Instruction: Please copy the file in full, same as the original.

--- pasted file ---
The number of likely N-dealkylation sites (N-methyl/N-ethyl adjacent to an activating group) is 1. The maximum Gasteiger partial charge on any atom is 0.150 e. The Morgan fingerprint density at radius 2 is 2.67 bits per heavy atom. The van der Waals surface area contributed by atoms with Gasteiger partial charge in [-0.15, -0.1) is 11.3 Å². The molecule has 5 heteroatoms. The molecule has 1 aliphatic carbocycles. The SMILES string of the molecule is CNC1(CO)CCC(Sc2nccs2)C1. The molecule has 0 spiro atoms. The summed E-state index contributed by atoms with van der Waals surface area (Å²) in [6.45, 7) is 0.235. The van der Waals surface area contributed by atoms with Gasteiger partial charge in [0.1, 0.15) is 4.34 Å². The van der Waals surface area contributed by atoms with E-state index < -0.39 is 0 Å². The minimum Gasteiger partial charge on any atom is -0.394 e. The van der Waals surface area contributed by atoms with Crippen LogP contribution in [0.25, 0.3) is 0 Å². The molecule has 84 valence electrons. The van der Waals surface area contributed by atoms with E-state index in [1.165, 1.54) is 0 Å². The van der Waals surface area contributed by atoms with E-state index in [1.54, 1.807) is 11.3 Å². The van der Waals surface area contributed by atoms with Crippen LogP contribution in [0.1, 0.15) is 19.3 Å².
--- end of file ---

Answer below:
The number of likely N-dealkylation sites (N-methyl/N-ethyl adjacent to an activating group) is 1. The maximum Gasteiger partial charge on any atom is 0.150 e. The Morgan fingerprint density at radius 2 is 2.67 bits per heavy atom. The van der Waals surface area contributed by atoms with Gasteiger partial charge in [-0.15, -0.1) is 11.3 Å². The molecule has 5 heteroatoms. The molecule has 1 aliphatic carbocycles. The SMILES string of the molecule is CNC1(CO)CCC(Sc2nccs2)C1. The molecule has 0 spiro atoms. The summed E-state index contributed by atoms with van der Waals surface area (Å²) in [6.45, 7) is 0.235. The van der Waals surface area contributed by atoms with Gasteiger partial charge in [0.1, 0.15) is 4.34 Å². The van der Waals surface area contributed by atoms with E-state index < -0.39 is 0 Å². The minimum Gasteiger partial charge on any atom is -0.394 e. The van der Waals surface area contributed by atoms with Crippen LogP contribution in [0.25, 0.3) is 0 Å². The molecule has 84 valence electrons. The van der Waals surface area contributed by atoms with E-state index in [1.165, 1.54) is 0 Å². The van der Waals surface area contributed by atoms with E-state index in [1.54, 1.807) is 11.3 Å². The van der Waals surface area contributed by atoms with Crippen LogP contribution in [0.1, 0.15) is 19.3 Å².